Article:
Que Sarah, Sarah

My mother, normally sound of mind, waylaid me about a month back, while I was enjoying dinner at her house with my wife and daughter.

"Sarah Palin just might come back," she said, or something to that effect.

I nearly choked on my corned beef.

I made sure we were talking about the same Sarah Palin. It was confirmed.

It wasn't April Fool's Day. A "Candid Camera" crew didn't burst in. Mom wasn't, that I knew of, running a fever.

Mom's no more Republican than I am, which is about as un-Republican as the Clintons. So this wasn't some partisan pipe dream. She just thinks that ole Sarah has a legitimate chance to rise from the ashes of her failed VP bid in 2008 and land on top of the GOP ticket in 2012.

Well, I tell ya---it would be a first.

In U.S. political history, failed VP nominees don't end up being president material. The closest you can come is Bob Dole, who ran with Jerry Ford in 1976 and, 20 years later, was ill-equipped to run against Bill Clinton's re-election campaign.

Key words: 20, years, and later.

To come back four years after losing at the bottom of the ticket, only to emerge as the party nominee, is pretty much unprecedented. I don't count Walter Mondale/1980-84 because Walter was a sitting VP who lost with Jimmy Carter in 1980 before turning around and being stomped by Ronald Reagan four years later.

But Sarah Palin is sure acting and talking like someone who's got her four eyes on the 2012 prize.

She won't win---I was very adamant about that with dear old mom at dinner---because she's too polarizing and too intellectually challenged. But Mom's point---at least I think it was---was that Sarah is vivacious, determined, and indeed well-liked by a fairly decent sampling of the population.

And she's been pretty much at the forefront when it comes to the political right criticizing President Obama.

Palin penned a rather formidable---the cynic in me wonders if it was ghostwritten---plea to Obama to boycott Copenhagen's Climate Change Conference because of controversy surrounding some hacked e-mails, which she alleges compromises the credibility of scientists who researched global warming. I was actually impressed with how she presented her argument, which you can read here.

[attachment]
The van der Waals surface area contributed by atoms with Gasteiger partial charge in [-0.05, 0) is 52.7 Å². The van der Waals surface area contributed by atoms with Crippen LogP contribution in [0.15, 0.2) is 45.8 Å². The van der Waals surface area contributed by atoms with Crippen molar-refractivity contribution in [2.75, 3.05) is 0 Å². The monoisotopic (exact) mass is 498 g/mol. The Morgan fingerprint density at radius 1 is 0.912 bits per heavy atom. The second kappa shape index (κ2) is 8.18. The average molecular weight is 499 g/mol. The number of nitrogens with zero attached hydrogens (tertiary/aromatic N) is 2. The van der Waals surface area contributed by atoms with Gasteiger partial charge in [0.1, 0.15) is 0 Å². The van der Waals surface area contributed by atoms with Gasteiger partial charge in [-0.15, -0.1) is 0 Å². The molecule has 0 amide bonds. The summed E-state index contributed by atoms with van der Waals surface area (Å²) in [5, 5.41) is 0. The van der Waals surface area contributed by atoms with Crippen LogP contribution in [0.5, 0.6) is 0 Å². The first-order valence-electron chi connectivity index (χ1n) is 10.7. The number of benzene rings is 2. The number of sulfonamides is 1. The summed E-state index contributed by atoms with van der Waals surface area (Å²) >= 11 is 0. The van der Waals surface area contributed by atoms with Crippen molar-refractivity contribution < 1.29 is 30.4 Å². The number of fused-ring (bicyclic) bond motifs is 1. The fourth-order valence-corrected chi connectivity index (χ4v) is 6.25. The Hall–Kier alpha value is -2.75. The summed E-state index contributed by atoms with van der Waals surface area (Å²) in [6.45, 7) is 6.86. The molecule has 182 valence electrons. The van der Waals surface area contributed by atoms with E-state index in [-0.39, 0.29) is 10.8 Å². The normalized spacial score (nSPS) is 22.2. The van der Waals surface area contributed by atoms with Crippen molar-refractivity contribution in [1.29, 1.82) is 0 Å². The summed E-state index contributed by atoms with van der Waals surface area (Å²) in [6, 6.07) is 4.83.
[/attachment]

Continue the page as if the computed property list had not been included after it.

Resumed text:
But something still tells me that if the Republicans are going to put all of their eggs into the Sarah Palin basket, then it will be a catastrophic move for a party already looked at as being too rigid and conservative and polarizing.

Palin's aspirations seem presidential, though. I give her credit for one thing: she's trying to portray herself as more than just "that nutty woman from Alaska." Palin is trying to broaden her brush and her mind. She's giving herself a crash course on international politics and foreign policy. At home, Palin is quick to move to the front of the line when it comes to domestic bones of contention.

The woman is trying, I'll give her that.

But the odds---and history---are against her. Of course, that never stopped anyone before, did it?

Like Eugene McCarthy once said: "It's a whole lot easier to run for president than it is to stop."


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